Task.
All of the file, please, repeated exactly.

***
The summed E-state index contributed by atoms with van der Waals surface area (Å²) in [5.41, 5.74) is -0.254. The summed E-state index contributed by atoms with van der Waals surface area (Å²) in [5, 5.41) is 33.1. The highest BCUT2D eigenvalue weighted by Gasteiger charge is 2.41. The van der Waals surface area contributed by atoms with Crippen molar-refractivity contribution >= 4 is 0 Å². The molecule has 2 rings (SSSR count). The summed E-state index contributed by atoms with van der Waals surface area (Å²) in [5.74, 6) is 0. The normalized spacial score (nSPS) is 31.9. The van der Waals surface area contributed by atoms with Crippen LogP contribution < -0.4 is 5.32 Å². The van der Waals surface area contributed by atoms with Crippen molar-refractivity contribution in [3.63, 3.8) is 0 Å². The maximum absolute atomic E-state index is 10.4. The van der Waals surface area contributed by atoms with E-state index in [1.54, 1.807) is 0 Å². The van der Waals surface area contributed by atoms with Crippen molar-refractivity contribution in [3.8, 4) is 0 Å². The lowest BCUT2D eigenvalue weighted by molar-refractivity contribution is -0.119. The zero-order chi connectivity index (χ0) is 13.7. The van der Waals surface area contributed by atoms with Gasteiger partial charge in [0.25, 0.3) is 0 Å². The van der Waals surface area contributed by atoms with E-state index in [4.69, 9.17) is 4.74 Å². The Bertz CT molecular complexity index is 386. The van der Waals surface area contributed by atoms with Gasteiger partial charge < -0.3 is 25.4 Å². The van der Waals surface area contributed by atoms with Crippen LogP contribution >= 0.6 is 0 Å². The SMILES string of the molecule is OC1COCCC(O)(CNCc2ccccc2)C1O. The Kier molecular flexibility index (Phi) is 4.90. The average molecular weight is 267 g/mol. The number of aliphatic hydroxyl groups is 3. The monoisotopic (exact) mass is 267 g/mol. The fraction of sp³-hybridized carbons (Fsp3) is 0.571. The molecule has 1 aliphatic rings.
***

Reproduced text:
The summed E-state index contributed by atoms with van der Waals surface area (Å²) in [5.41, 5.74) is -0.254. The summed E-state index contributed by atoms with van der Waals surface area (Å²) in [5, 5.41) is 33.1. The highest BCUT2D eigenvalue weighted by Gasteiger charge is 2.41. The van der Waals surface area contributed by atoms with Crippen molar-refractivity contribution >= 4 is 0 Å². The molecule has 2 rings (SSSR count). The summed E-state index contributed by atoms with van der Waals surface area (Å²) in [5.74, 6) is 0. The normalized spacial score (nSPS) is 31.9. The van der Waals surface area contributed by atoms with Crippen LogP contribution < -0.4 is 5.32 Å². The van der Waals surface area contributed by atoms with Crippen molar-refractivity contribution in [3.63, 3.8) is 0 Å². The maximum absolute atomic E-state index is 10.4. The van der Waals surface area contributed by atoms with E-state index in [1.54, 1.807) is 0 Å². The van der Waals surface area contributed by atoms with Crippen molar-refractivity contribution in [3.8, 4) is 0 Å². The lowest BCUT2D eigenvalue weighted by molar-refractivity contribution is -0.119. The zero-order chi connectivity index (χ0) is 13.7. The van der Waals surface area contributed by atoms with Gasteiger partial charge in [0.25, 0.3) is 0 Å². The van der Waals surface area contributed by atoms with E-state index in [4.69, 9.17) is 4.74 Å². The Bertz CT molecular complexity index is 386. The van der Waals surface area contributed by atoms with Gasteiger partial charge < -0.3 is 25.4 Å². The van der Waals surface area contributed by atoms with Crippen LogP contribution >= 0.6 is 0 Å². The SMILES string of the molecule is OC1COCCC(O)(CNCc2ccccc2)C1O. The Kier molecular flexibility index (Phi) is 4.90. The average molecular weight is 267 g/mol. The number of aliphatic hydroxyl groups is 3. The monoisotopic (exact) mass is 267 g/mol. The fraction of sp³-hybridized carbons (Fsp3) is 0.571. The molecule has 1 aliphatic rings.